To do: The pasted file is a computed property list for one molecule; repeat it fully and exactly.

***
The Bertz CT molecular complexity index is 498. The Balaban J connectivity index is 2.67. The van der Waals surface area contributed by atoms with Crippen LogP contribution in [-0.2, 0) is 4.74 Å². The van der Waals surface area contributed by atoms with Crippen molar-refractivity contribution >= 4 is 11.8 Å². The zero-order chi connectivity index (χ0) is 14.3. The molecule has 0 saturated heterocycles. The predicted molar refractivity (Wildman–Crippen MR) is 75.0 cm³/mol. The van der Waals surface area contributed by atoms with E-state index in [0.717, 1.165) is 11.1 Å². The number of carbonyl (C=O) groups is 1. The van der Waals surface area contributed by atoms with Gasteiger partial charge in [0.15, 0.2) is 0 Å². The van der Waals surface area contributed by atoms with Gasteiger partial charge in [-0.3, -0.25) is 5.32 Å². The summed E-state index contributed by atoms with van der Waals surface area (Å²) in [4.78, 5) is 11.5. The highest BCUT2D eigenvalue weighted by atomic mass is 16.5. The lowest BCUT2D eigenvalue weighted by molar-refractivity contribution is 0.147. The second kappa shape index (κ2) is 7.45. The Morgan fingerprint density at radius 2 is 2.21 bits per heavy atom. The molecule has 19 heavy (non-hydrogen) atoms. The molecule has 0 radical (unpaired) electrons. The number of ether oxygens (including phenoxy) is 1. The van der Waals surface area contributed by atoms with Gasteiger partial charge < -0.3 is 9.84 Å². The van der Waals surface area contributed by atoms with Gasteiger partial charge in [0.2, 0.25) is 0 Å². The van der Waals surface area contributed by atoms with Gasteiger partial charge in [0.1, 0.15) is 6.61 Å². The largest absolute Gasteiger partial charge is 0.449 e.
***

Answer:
The Bertz CT molecular complexity index is 498. The Balaban J connectivity index is 2.67. The van der Waals surface area contributed by atoms with Crippen LogP contribution in [-0.2, 0) is 4.74 Å². The van der Waals surface area contributed by atoms with Crippen molar-refractivity contribution >= 4 is 11.8 Å². The zero-order chi connectivity index (χ0) is 14.3. The molecule has 0 saturated heterocycles. The predicted molar refractivity (Wildman–Crippen MR) is 75.0 cm³/mol. The van der Waals surface area contributed by atoms with E-state index in [0.717, 1.165) is 11.1 Å². The number of carbonyl (C=O) groups is 1. The van der Waals surface area contributed by atoms with Gasteiger partial charge in [0.15, 0.2) is 0 Å². The van der Waals surface area contributed by atoms with Gasteiger partial charge in [-0.3, -0.25) is 5.32 Å². The summed E-state index contributed by atoms with van der Waals surface area (Å²) in [4.78, 5) is 11.5. The highest BCUT2D eigenvalue weighted by atomic mass is 16.5. The lowest BCUT2D eigenvalue weighted by molar-refractivity contribution is 0.147. The second kappa shape index (κ2) is 7.45. The Morgan fingerprint density at radius 2 is 2.21 bits per heavy atom. The molecule has 19 heavy (non-hydrogen) atoms. The molecule has 0 radical (unpaired) electrons. The number of ether oxygens (including phenoxy) is 1. The van der Waals surface area contributed by atoms with Gasteiger partial charge < -0.3 is 9.84 Å². The van der Waals surface area contributed by atoms with Gasteiger partial charge in [0.2, 0.25) is 0 Å². The van der Waals surface area contributed by atoms with Gasteiger partial charge in [0.1, 0.15) is 6.61 Å². The largest absolute Gasteiger partial charge is 0.449 e.